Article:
Ignition Advance

The purpose of spark advance mechanism is to assure that under every condition of engine operation, ignition takes place at the most favorable instant in time i.e. most favorable from a standpoint of engine power, fuel economy and minimum exhaust dilution. By means of these mechanisms the advance angle is accurately set so that ignition occurs before TDC point of the piston. The engine speed and the engine load are the control quantities required for the automatic adjustment of the ignition timing. Most of the engines are fitted with mechanisms which are integral with the distributor and automatically regulate the optimum spark advance to account for change of speed and load.


Ignition advance basics:

  1. Ignition advance is the condition when ignition of fuel occurs earlier than the correct ignition timing. Ignition of mixture takes place near the end of compression stroke.
  2. If the ignition is advanced it means fuel-air mixture will burn too early before the end of compression stroke. In this case, the crank and connecting rod will have to push the piston in order to compress the gases (for completing the compression stroke).
  3.  In this situation, the force applied on piston by the connecting rod in upward direction may not be able to overcome the downward force acting on piston.
  4. This downward force acting on the piston is due to enormous pressure generated by the combustion of fuel. Under this condition, the engine may stop or stall.
  5. Spark advance may also cause the fuel to explode suddenly under certain operating conditions.



Two automatic advance mechanisms are used for spark advance and retard in engines depending on engine speed and other operating conditions:

(a) Centrifugal spark advance mechanism.

(b) Vacuum spark advance mechanism.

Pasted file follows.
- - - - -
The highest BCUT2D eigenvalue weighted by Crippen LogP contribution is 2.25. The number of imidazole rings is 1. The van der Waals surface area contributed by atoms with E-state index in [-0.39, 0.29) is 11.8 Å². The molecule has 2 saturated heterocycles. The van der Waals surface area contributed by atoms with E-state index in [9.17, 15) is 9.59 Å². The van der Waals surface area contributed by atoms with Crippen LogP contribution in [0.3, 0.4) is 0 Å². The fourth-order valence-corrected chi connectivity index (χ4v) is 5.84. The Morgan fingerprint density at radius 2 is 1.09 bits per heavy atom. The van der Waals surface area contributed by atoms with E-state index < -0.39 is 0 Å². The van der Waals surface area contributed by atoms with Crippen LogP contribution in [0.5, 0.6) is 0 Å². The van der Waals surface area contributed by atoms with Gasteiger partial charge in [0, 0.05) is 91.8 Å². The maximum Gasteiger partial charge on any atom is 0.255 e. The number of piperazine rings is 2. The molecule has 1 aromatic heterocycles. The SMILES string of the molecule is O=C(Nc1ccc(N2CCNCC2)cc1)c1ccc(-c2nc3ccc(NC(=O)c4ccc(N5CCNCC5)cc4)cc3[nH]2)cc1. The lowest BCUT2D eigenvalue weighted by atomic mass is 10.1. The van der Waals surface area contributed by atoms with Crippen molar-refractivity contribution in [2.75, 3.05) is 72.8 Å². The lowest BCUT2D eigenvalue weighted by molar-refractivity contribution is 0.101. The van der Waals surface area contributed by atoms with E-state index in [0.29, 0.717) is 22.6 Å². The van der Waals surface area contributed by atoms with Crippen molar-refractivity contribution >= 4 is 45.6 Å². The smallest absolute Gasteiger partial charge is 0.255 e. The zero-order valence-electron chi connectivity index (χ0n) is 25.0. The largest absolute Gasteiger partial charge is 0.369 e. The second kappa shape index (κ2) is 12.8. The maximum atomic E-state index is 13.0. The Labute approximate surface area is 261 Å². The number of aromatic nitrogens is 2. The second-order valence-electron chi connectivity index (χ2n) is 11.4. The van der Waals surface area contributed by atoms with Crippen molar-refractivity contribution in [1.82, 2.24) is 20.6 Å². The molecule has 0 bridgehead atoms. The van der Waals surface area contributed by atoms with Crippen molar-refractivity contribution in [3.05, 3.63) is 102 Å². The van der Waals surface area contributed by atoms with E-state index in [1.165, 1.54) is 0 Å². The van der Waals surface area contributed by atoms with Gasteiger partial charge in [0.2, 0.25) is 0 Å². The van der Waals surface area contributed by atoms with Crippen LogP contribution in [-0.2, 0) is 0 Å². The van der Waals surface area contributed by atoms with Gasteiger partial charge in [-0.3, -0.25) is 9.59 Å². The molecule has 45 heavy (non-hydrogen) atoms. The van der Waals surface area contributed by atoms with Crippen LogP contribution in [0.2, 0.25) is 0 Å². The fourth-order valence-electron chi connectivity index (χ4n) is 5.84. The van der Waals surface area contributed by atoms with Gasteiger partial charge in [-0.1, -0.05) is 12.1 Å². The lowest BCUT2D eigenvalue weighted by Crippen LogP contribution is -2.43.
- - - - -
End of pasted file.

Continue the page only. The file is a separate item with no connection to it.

Ignition timing is first set manually. After this these mechanisms are used to modify it suitably.

  • This mechanism consists of two fly weights, a base plate, cam and a spring. Fly weights are also called advance weights. The base plate is fixed to the drive shaft.
  • The fly weights are rotated by distributor drive shaft through the base plate. The weights are pivoted on the base plate and also attached to the cam with the help of springs. The cam is also joined with the distributor shaft through springs, flywheel and plate.
  •  If engine speed increases, the fly weights are displaced out radially due to centrifugal force acting on it. Movement of weights causes the ignition advance (spark advance). At low speeds there is no advance while it is full advance of very high speeds.
  • Vacuum advance mechanism consists of a diaphragm whose movement automatically advances and retards the ignition depending upon engine speed and other operating conditions.
  • On side of diaphragm is connected to the induction manifold and other side is connected to atmosphere. (Induction manifold is at lower pressure than atmospheric and this pressure depends upon engine speed). The diaphragm is connected to the distributor through a linkage.
  • As engine speed increases the pressure on one side of diaphragm decreases. This change in pressure controls the movement of diaphragm which ultimately controls the ignition timings. At normal position of diaphragm the ignition timing is set at fully retarded position. As engine speed increases the ignition timings are advanced.